If (you require “strictly sequential numbering”) AND (you are in an organisation big enough that there is a realistic likelihood that duplicate filetime stamps “to the second” might be generated) then maybe Excel is not the way to go. Surely a database would be a better place to allocate the unique (and incrementing) file names. Indeed, we should probably guard against re-use where the file has been deleted (inadvertently or whatever).

    Whatever Excel method you choose, there is a finite chance that two users in such a busy environment might both run the code at the same time. Hopefully, they would both be attempting to create the file in the folder “Working” – one of them will get the “file exists” error message. It’s pretty straightforward to get round that rare event by having the code repeat itself if that happens with the next sequential number.

    But I would still say, if the company was so big (thousands of employees concurrently generating new files with the same numerical sequence) then Excel is almost certainly not be best way of managing it :o)

    If the code is being developed for a single user machine [as in the original example — Array(“C:Working”, “C:Review”, “C:Archive”) ] then Excel is fine.

  7. The original code is inefficient. Replacing it with date/time stamping usually works better, but it COULD generate identical filenames (and I’ve seen examples of that myself in an organization with only 30 potential concurrent users).

    One goal in GOOD software development is avoiding REPEATS of problems. If conflicting identical filenames occurs once, even if that were extremely rare, if there are simple ways to avoid that in future, why not do so?

    For a SINGLE user, date/time stamping may be most efficient, but what’s efficient for a single user is often not best for multiple users.

    Generating unique filenames is NOT an Excel-specific problem. There’s lots of OS code available as open source that shows efficient ways of generating unique temporary filenames. If a large body of code AND experience is out there, as there is in this situation, why try to reinvent suboptimal wheels?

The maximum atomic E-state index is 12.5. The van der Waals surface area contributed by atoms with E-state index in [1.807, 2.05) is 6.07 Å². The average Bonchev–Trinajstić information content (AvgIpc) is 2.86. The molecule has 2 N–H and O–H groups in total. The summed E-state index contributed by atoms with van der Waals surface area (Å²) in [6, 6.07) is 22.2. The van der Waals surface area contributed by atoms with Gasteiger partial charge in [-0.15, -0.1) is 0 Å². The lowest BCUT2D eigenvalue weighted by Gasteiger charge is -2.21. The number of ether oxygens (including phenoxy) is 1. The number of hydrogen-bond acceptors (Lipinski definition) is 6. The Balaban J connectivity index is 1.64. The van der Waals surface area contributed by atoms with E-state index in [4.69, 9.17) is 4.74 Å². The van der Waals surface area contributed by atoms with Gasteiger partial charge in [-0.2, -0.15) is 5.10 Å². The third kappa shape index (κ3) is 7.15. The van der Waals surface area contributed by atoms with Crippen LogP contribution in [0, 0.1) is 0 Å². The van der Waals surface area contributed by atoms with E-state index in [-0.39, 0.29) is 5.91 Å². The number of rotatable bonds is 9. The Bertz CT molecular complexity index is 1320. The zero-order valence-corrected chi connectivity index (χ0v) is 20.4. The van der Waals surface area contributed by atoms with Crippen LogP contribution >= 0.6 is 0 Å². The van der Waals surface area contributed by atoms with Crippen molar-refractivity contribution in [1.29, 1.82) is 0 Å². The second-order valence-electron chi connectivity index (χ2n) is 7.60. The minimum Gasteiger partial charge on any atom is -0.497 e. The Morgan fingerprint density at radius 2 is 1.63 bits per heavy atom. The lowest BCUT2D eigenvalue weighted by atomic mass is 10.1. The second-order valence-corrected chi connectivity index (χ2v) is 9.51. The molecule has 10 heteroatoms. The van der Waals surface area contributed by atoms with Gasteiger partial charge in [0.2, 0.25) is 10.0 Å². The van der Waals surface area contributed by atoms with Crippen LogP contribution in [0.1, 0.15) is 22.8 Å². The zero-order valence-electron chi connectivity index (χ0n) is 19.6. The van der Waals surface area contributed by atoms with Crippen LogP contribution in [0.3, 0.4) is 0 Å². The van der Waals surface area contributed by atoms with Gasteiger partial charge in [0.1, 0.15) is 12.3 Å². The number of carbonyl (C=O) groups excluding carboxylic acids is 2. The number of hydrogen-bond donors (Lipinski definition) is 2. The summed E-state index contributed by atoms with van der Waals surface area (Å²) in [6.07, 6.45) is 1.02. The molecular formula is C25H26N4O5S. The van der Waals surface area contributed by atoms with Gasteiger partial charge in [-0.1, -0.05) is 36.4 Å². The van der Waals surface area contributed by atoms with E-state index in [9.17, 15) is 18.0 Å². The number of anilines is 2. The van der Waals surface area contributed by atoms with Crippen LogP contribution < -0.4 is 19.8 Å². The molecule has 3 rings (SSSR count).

8. AND… fzz is mostly correct.

    The “Unusual” and “Rare” seems to always happen to me. I would hazard that if small files are saved every day several times a day by a small team, all of which have similar deadlines then the clash will happen sooner than you imagine. Especially if for whatever reason the network hangs then releases simultaneously and everyones code runs at the same time.

    Good software on the other hand does not generally suffer from this problem. That said, there is still the same slim risk of two people are both seeing the same count of files and trying to save the same filename, which would probably happen at the time when two users are both trying to save at the same time. But I still prefer the clean numerical solution, if nothing else but for asthetics.

  9. Fzz and Jan

    Indeed. For both solutions there is a finite possiblity that two users attempt to save the same (therefore non-unique) filename at the same time.

    If the workflow is such that all NEW files go into a single common folder “N:Working” then one of them will get a File Exists error and that is easy for either method to get round (you simply loop back and find the next). That would be fine for small organisations (

  10. Fzz and Jan

    Indeed. For both solutions there is a finite possiblity that two users attempt to save the same (therefore non-unique) filename at the same time.

    If the workflow is such that all NEW files go into a single common folder “N:Working” then one of them will get a File Exists error and that is easy for either method to get round (you simply loop back and find the next). That would be fine for small organisations (20 users).

    There is a more intractable problem if they have individual separate working folders on their own network space. But all this is circumvented by obtaining the unique incrementing file name from a central database, even Access.

    Ditto for the hhmmss time stamp – if all new files go into a single shared folder then one will get the file exists message (which the code could deal with). Separate folders is not so easy – but again (if having a unique name was the only criterion rather than it being incrementing) could be dealt with by having a user code as part of the string FILENAME_USER_ddmmyyyyhhmmss.ext

    FWIW: I do like the original code for a single user scenario. Beyond that I’d prefer a more robust solution.

  11. once you have a time stamp for example:
    rivate Sub Worksheet_Change(ByVal Target As Excel.Range)
    With Target
    If .Count > 1 Then Exit Sub
    If Not Intersect(Range(“A12:A500?), .Cells) Is Nothing Then
    Application.EnableEvents = False
    With .Offset(0, 2)
    .NumberFormat = “d/m/yyyy h:mm:ss AM/PM”
    .Value = Now
    End With
    Application.EnableEvents = True
    End If
    End With
    End Sub
    If I wanted to add another time stamp within the work sheet how can I accomplish this task?